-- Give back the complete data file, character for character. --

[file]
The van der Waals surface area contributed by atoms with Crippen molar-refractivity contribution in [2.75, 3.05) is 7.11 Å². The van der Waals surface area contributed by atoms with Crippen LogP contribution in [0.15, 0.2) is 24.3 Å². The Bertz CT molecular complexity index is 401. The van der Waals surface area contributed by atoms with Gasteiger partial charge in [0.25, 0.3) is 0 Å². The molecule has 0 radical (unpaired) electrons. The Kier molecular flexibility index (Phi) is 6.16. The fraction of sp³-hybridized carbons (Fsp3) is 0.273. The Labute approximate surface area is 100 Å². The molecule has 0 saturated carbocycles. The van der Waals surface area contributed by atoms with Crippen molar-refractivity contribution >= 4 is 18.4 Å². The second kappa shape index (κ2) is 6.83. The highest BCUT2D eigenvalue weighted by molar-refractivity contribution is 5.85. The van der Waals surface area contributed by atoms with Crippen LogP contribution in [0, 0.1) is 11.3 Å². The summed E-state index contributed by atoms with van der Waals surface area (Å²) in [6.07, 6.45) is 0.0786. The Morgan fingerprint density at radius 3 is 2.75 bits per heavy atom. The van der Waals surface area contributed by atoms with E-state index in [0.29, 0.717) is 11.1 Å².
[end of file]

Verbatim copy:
The van der Waals surface area contributed by atoms with Crippen molar-refractivity contribution in [2.75, 3.05) is 7.11 Å². The van der Waals surface area contributed by atoms with Crippen LogP contribution in [0.15, 0.2) is 24.3 Å². The Bertz CT molecular complexity index is 401. The van der Waals surface area contributed by atoms with Gasteiger partial charge in [0.25, 0.3) is 0 Å². The molecule has 0 radical (unpaired) electrons. The Kier molecular flexibility index (Phi) is 6.16. The fraction of sp³-hybridized carbons (Fsp3) is 0.273. The Labute approximate surface area is 100 Å². The molecule has 0 saturated carbocycles. The van der Waals surface area contributed by atoms with Crippen molar-refractivity contribution >= 4 is 18.4 Å². The second kappa shape index (κ2) is 6.83. The highest BCUT2D eigenvalue weighted by molar-refractivity contribution is 5.85. The van der Waals surface area contributed by atoms with Crippen LogP contribution in [0, 0.1) is 11.3 Å². The summed E-state index contributed by atoms with van der Waals surface area (Å²) in [6.07, 6.45) is 0.0786. The Morgan fingerprint density at radius 3 is 2.75 bits per heavy atom. The van der Waals surface area contributed by atoms with E-state index in [0.29, 0.717) is 11.1 Å².